British campaign "Move your Money"

Ethical banking: Reviewing your vows

Would you be content knowing that your money may be financing the arms industry or perhaps fossil fuel schemes? Do you really want your savings linked to tax heavens, risky speculation and customer fraud? These are the questions asked by the British campaign "Move your Money". It is a call for action which has already received over 600 pledges from people supporting more ethical financial institutions: they are disappointed customers that want their power back


By ISABEL BENITEZ (isabel.benitez@tosefans.com)
from Manchester, UNITED KINGDOM



It can demand around three weeks to have it done. It is difficult to get an appointment and challenging to survive that requested interview that is full of confusing and indiscreet questions about personal likes and dislikes - books you read, music you love, activities you devote your spare time to, etc; but it is worth it, anyway. After dismissing the idea that, with such unnecessary questions, the agent was attempting to ask you for a date instead of providing you with assistance to open a bank account, it is all a mixture of relief and joy: you are finally holding the letter that proves your mutual engagement, signed by both parties and sealed with a kiss.

It is the beginning of a true love story, your love story, the story of the faithful customer and the charming bank. Needless to say, it can be amazingly promising. However, not all the love stories have a happy end.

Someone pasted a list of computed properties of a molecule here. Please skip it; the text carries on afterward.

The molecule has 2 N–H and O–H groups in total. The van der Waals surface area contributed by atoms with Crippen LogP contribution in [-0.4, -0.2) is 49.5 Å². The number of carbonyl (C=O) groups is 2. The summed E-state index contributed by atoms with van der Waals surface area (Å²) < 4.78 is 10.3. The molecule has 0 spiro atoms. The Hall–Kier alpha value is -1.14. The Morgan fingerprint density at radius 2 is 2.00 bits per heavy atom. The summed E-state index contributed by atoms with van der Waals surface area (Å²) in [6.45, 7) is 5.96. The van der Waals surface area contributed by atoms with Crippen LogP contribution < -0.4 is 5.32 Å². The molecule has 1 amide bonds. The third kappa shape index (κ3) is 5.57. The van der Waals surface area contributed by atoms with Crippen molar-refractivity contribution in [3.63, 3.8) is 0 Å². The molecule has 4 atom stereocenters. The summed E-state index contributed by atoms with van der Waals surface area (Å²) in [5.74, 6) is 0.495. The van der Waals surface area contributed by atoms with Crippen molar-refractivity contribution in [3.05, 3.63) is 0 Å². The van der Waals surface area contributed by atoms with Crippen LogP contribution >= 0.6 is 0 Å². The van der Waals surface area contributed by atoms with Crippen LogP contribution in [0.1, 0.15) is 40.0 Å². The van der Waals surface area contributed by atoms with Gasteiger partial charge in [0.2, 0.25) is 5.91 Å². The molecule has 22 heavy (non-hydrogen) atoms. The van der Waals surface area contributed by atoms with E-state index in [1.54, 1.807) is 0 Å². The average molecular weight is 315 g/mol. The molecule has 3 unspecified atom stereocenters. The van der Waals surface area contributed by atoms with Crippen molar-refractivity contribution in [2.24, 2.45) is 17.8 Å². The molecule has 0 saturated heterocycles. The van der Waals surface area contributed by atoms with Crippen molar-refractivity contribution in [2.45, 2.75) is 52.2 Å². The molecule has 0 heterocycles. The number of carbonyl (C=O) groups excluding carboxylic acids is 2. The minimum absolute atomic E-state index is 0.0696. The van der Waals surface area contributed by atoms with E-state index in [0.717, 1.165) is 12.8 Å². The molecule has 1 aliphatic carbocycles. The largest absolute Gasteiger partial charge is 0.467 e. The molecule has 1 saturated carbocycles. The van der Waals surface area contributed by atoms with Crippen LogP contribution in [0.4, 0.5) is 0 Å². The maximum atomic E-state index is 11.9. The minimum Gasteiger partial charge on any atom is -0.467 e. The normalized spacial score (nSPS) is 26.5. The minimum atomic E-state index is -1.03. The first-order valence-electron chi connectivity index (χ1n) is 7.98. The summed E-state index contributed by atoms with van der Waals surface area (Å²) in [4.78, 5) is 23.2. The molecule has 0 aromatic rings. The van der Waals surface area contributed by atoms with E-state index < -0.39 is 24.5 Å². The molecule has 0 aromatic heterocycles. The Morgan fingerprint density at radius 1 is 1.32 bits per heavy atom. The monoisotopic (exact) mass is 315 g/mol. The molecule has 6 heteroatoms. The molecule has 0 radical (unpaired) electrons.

Move your Money could easily be deemed the remedy to heal broken hearts. In two weeks, this British campaign has become the latest expression of customers' disappointment. It asks banks for the respect their beloved partners deserve.

In good times and in bad

Signing the document formally binds client and bank lives on well beyond the honeymoon period. Regardless of how hard it was to win the bank's affections, co-habitation brings us back down to earth and forces us to deal with the everyday issues of a relationship.

In 2011, HSBC was hit with a record 10.5 million pounds fine for selling unsuitable products to almost 2,500 elderly customers. That same year, another big bank, Barclays, was fined twice for selling completely unsuitable investments to its clients. In both cases, customers' satisfaction was clearly damaged. What kind of partner were they relying on?

For Danielle Paffard, campaign manager of "Move your Money", banks began failing their customers a long time ago. Banks have lost their customers' trust. They constrain loans to small businesses and domestic economies, while awarding giant bonuses to their directors and pouring clients' money into risky speculation and dirty businesses, like tax heavens, arms companies and fossil fuel industries responsible for a range of social and environmental crimes.

Plenty more fish in the sea

Considering these activities, it seems obvious the big banks are scoring very low in ethical rankings. The British organisation Ethical Consumer gives financial services such as Lloyds, RBS and Santander between 0.5 and 4.5 points in a scale of 20.

However, there are alternatives.

"Move your Money" encourages people to put their money (current accounts, saving accounts, mortgages) into more ethical and socially useful financial institutions: ethical banks, building societies, credit unions and community initiatives, amongst others.

Inspired by the Occupy Wall Street Movement, it is the British version of the American campaign that got 10 million people in the US to move their money into local financial institutions.